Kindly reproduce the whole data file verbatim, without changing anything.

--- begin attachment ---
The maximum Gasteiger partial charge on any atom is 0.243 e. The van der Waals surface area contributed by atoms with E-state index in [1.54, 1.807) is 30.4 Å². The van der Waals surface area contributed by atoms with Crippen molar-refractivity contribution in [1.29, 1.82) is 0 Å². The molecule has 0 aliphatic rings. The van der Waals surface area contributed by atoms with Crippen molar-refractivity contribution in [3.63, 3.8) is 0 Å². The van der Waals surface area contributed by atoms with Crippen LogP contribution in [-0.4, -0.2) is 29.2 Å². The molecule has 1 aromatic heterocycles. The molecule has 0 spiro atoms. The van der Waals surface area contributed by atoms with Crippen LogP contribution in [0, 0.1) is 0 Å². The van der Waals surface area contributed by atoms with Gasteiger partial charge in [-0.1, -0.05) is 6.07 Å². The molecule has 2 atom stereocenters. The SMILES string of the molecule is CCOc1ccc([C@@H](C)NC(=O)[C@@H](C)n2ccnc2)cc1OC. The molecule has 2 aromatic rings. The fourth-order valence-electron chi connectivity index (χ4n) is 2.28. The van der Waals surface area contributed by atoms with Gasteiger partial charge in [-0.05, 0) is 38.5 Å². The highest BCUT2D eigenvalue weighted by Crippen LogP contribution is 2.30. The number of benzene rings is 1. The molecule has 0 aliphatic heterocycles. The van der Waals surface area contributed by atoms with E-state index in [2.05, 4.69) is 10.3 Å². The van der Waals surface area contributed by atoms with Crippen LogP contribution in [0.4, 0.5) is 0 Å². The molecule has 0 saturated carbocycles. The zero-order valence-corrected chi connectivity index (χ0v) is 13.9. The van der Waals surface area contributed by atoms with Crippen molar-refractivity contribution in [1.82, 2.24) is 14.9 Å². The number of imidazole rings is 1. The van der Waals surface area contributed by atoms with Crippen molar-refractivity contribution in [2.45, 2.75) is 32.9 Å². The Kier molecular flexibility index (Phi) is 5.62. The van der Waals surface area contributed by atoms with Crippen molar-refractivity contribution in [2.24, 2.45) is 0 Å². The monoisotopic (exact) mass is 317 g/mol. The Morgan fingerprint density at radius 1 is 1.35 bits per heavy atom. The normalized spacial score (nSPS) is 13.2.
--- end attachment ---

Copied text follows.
The maximum Gasteiger partial charge on any atom is 0.243 e. The van der Waals surface area contributed by atoms with E-state index in [1.54, 1.807) is 30.4 Å². The van der Waals surface area contributed by atoms with Crippen molar-refractivity contribution in [1.29, 1.82) is 0 Å². The molecule has 0 aliphatic rings. The van der Waals surface area contributed by atoms with Crippen molar-refractivity contribution in [3.63, 3.8) is 0 Å². The van der Waals surface area contributed by atoms with Crippen LogP contribution in [-0.4, -0.2) is 29.2 Å². The molecule has 1 aromatic heterocycles. The molecule has 0 spiro atoms. The van der Waals surface area contributed by atoms with Crippen LogP contribution in [0, 0.1) is 0 Å². The van der Waals surface area contributed by atoms with Gasteiger partial charge in [-0.1, -0.05) is 6.07 Å². The molecule has 2 atom stereocenters. The SMILES string of the molecule is CCOc1ccc([C@@H](C)NC(=O)[C@@H](C)n2ccnc2)cc1OC. The molecule has 2 aromatic rings. The fourth-order valence-electron chi connectivity index (χ4n) is 2.28. The van der Waals surface area contributed by atoms with Gasteiger partial charge in [-0.05, 0) is 38.5 Å². The highest BCUT2D eigenvalue weighted by Crippen LogP contribution is 2.30. The number of benzene rings is 1. The molecule has 0 aliphatic heterocycles. The van der Waals surface area contributed by atoms with E-state index in [2.05, 4.69) is 10.3 Å². The van der Waals surface area contributed by atoms with Crippen LogP contribution in [0.4, 0.5) is 0 Å². The molecule has 0 saturated carbocycles. The zero-order valence-corrected chi connectivity index (χ0v) is 13.9. The van der Waals surface area contributed by atoms with Crippen molar-refractivity contribution in [1.82, 2.24) is 14.9 Å². The number of imidazole rings is 1. The van der Waals surface area contributed by atoms with Crippen molar-refractivity contribution in [2.45, 2.75) is 32.9 Å². The Kier molecular flexibility index (Phi) is 5.62. The van der Waals surface area contributed by atoms with Crippen molar-refractivity contribution in [2.24, 2.45) is 0 Å². The monoisotopic (exact) mass is 317 g/mol. The Morgan fingerprint density at radius 1 is 1.35 bits per heavy atom. The normalized spacial score (nSPS) is 13.2.